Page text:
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I ride all year here and have never felt the need for anything other than heated gloves and a heated balaclava.

It was 15 degrees today and my hands and eyes/forehead were the only areas that needed heat.

Does anyone even make a heated balaclava?
.
 

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that really doesn't make much sense. Heating your core is much more effective that heating your extremities.

you will be much warmer with a heated vest than with heated gloves, if you had to choose one or the other.
Perhaps, but it doesn't keep my hands from getting cold, which is why I've also been considering heated gloves (heated grips, even with hand guards, don't seem to quite do it for me).
 

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Also, handguards help by keeping the wind off your hands.

It doesn't really get that cold down here in the south. I see a lot of people here use handguards and heated grips. However, back to my preference for not wearing bulky gear...my heated gloves are not as bulky as my non-heated winter gloves.

I have the OEM handguards, but I'm saving my money for a pair of BarkBusters.
 

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Thanks for the input guys. I do have the Suzuki hand guards and they help a little but they protect the tops of your hands more than your fingertips and thumbs. I might have to rig an extra guard for the bottom. I understand keeping your core warm helps with overall warmth but extremities are always the hardest to maintain.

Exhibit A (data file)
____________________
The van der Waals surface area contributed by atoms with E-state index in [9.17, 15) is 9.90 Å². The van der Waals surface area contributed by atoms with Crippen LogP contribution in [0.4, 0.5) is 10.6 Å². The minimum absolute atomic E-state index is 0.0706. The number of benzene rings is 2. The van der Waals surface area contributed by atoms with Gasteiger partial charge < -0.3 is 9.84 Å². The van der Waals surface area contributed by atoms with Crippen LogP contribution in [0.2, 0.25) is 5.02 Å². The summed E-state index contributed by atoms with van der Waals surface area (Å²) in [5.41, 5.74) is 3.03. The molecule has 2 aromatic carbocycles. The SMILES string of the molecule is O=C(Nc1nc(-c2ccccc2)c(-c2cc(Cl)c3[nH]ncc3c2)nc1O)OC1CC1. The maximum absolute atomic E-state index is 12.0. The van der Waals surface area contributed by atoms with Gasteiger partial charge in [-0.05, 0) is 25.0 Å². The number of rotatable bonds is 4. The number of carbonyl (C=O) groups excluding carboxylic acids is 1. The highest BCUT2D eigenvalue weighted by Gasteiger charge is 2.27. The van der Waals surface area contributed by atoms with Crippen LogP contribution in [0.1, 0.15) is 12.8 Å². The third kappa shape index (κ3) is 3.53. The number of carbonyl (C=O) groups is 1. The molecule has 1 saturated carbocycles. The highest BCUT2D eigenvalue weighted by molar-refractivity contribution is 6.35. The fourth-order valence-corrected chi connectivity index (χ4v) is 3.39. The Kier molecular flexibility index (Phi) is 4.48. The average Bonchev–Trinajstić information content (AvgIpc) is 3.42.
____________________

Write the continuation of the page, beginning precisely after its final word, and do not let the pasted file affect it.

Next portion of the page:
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I have the Gerbings gloves and heated liner. I also ride year round in Oregon. The heated gear is way less bulky than multiple layers. The heated gloves feel wonderful. If wearing the gloves alone Gerbings gives you a Y plug in that is long enough to run up your jacket sleeves and still plug in at you waist. If worn with jacket liner you plug the gloves into the sleeves. My combo for winter riding is a Aerostich two piece Roadcrafter and Gerbings. Gets you through anything.


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Those that are saying all you need to do is keep your core warm, obviously haven't ridden for any period of time in temps below 20F. Your fingers are going to get cold no matter how warm your core is, unless you can keep them out of the wind (Hippo Hands?), or have a heated source to help.
 

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Those that are saying all you need to do is keep your core warm, obviously haven't ridden for any period of time in temps below 20F. Your fingers are going to get cold no matter how warm your core is, unless you can keep them out of the wind (Hippo Hands?), or have a heated source to help.
:iagree:

SPecially if like me you have Raynaud's phenomenon.